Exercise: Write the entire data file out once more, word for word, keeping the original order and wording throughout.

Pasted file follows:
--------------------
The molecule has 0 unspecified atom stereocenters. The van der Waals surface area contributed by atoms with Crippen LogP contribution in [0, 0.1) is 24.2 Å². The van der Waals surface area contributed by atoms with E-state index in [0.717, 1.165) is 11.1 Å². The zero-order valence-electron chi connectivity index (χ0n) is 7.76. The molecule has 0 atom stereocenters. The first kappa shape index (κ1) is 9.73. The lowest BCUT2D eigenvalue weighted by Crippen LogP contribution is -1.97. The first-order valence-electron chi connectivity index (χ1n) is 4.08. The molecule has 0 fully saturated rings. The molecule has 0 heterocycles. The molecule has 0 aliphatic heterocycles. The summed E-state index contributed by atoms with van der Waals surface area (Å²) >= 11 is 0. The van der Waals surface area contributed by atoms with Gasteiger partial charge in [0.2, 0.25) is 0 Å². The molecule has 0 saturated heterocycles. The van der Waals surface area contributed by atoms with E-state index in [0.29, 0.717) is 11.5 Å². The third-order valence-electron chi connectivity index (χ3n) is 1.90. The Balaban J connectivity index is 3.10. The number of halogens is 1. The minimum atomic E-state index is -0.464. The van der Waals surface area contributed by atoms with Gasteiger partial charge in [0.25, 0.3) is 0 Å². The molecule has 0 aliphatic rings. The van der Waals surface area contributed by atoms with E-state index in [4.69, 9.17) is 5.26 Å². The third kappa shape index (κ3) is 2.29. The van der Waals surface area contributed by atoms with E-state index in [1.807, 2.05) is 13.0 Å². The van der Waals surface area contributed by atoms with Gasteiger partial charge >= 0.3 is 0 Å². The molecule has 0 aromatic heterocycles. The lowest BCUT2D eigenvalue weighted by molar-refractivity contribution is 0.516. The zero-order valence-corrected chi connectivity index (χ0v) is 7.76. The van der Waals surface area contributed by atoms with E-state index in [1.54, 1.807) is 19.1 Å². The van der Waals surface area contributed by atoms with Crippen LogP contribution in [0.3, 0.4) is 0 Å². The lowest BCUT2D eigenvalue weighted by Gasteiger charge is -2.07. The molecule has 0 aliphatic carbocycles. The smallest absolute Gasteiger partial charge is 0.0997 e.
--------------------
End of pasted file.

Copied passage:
The molecule has 0 unspecified atom stereocenters. The van der Waals surface area contributed by atoms with Crippen LogP contribution in [0, 0.1) is 24.2 Å². The van der Waals surface area contributed by atoms with E-state index in [0.717, 1.165) is 11.1 Å². The zero-order valence-electron chi connectivity index (χ0n) is 7.76. The molecule has 0 atom stereocenters. The first kappa shape index (κ1) is 9.73. The lowest BCUT2D eigenvalue weighted by Crippen LogP contribution is -1.97. The first-order valence-electron chi connectivity index (χ1n) is 4.08. The molecule has 0 fully saturated rings. The molecule has 0 heterocycles. The molecule has 0 aliphatic heterocycles. The summed E-state index contributed by atoms with van der Waals surface area (Å²) >= 11 is 0. The van der Waals surface area contributed by atoms with Gasteiger partial charge in [0.2, 0.25) is 0 Å². The molecule has 0 saturated heterocycles. The van der Waals surface area contributed by atoms with E-state index in [0.29, 0.717) is 11.5 Å². The third-order valence-electron chi connectivity index (χ3n) is 1.90. The Balaban J connectivity index is 3.10. The number of halogens is 1. The minimum atomic E-state index is -0.464. The van der Waals surface area contributed by atoms with Gasteiger partial charge in [0.25, 0.3) is 0 Å². The molecule has 0 aliphatic rings. The van der Waals surface area contributed by atoms with E-state index in [4.69, 9.17) is 5.26 Å². The third kappa shape index (κ3) is 2.29. The van der Waals surface area contributed by atoms with E-state index in [1.807, 2.05) is 13.0 Å². The van der Waals surface area contributed by atoms with Gasteiger partial charge >= 0.3 is 0 Å². The molecule has 0 aromatic heterocycles. The lowest BCUT2D eigenvalue weighted by molar-refractivity contribution is 0.516. The zero-order valence-corrected chi connectivity index (χ0v) is 7.76. The van der Waals surface area contributed by atoms with E-state index in [1.54, 1.807) is 19.1 Å². The van der Waals surface area contributed by atoms with Crippen LogP contribution in [0.3, 0.4) is 0 Å². The lowest BCUT2D eigenvalue weighted by Gasteiger charge is -2.07. The molecule has 0 aliphatic carbocycles. The smallest absolute Gasteiger partial charge is 0.0997 e.